But labeling data is expensive. The problem gets worse if your use case is on a language that is not English, where labeled data is more abundant.
skweak helps you solve the problem of label scarcity using a technique called weak supervision. The idea is simple: you define a set of labeling functions with some heuristics that can automatically label your document (say using gazetteers, regular expressions, or even other weak ML models), and
skweak can aggregate the outputs of these into a single most likely label, using a statistical model.
It's really cool to see it in action and will save you a lot of effort in manual labeling. Also, it integrates with spaCy and therefore can be used in your existing NLP pipeline.
After teams of data scientists and ML engineers have done their work for the past few months, a ML model gets into production. It starts receiving data and sending its predictions to populate very important dashboards. The ML people move to tackle some other, important problem. Business stakeholders are happy. Or should they?
In reality, there are a lot of things that can go wrong, often in unexpected ways. Maybe the kind of data that the model is receiving in production is different than what it was used for training, causing it to underperform. Maybe the data is right, but the predictions start slowly misbehaving, leading you to make all sorts of bad business decisions in the process (losing lots of money!).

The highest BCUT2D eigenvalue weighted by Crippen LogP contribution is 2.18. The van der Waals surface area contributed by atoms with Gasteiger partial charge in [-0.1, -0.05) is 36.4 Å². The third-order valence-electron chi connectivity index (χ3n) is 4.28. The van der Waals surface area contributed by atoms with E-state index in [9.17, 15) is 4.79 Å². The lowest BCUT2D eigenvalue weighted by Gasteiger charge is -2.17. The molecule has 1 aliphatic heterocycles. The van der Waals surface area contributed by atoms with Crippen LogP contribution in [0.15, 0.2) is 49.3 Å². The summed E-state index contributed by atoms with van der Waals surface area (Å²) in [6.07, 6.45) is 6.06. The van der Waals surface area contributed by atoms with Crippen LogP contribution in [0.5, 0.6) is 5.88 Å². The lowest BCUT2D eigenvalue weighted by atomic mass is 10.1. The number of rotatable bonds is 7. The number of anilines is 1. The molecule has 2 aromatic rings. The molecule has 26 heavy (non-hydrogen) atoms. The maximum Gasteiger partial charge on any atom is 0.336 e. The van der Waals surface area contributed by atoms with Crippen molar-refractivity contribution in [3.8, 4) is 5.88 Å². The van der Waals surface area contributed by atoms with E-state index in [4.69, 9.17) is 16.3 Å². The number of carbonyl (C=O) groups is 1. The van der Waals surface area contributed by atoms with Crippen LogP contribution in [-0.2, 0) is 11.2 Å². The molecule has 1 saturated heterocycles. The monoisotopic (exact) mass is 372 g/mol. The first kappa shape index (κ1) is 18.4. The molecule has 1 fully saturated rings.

Our advice: if you are going to rely on ML continuously in time, you need to have a ML monitoring system in place that will alert you when stuff goes wrong.
Welcome to Evidently, a tool that helps evaluate ML models during validation, and monitor them in production. This tool will not directly detect anomalies in the data but will help you detect what is called data drift and target drift, as well as model performance in production if you happen to obtain ground truth labels (which is often the case if there are humans in the loop).
Evidently can build interactive visual reports that can be checked manually by data scientists to make sure everything is ok, and can also generate and JSON profiles from pandas
csv files that can be integrated into automated prediction pipelines or used with other tools.
Here is a video demonstrating the use of Evidently in a Jupyter Notebook. It makes it easy, right?
There is a quiet revolution happening behind the scenes. You surely have been using search engines like Google for a while, but might not have noticed how they are substantially better than what they were a few years ago.
What has been happening: keyword-based search is being slowly phased out.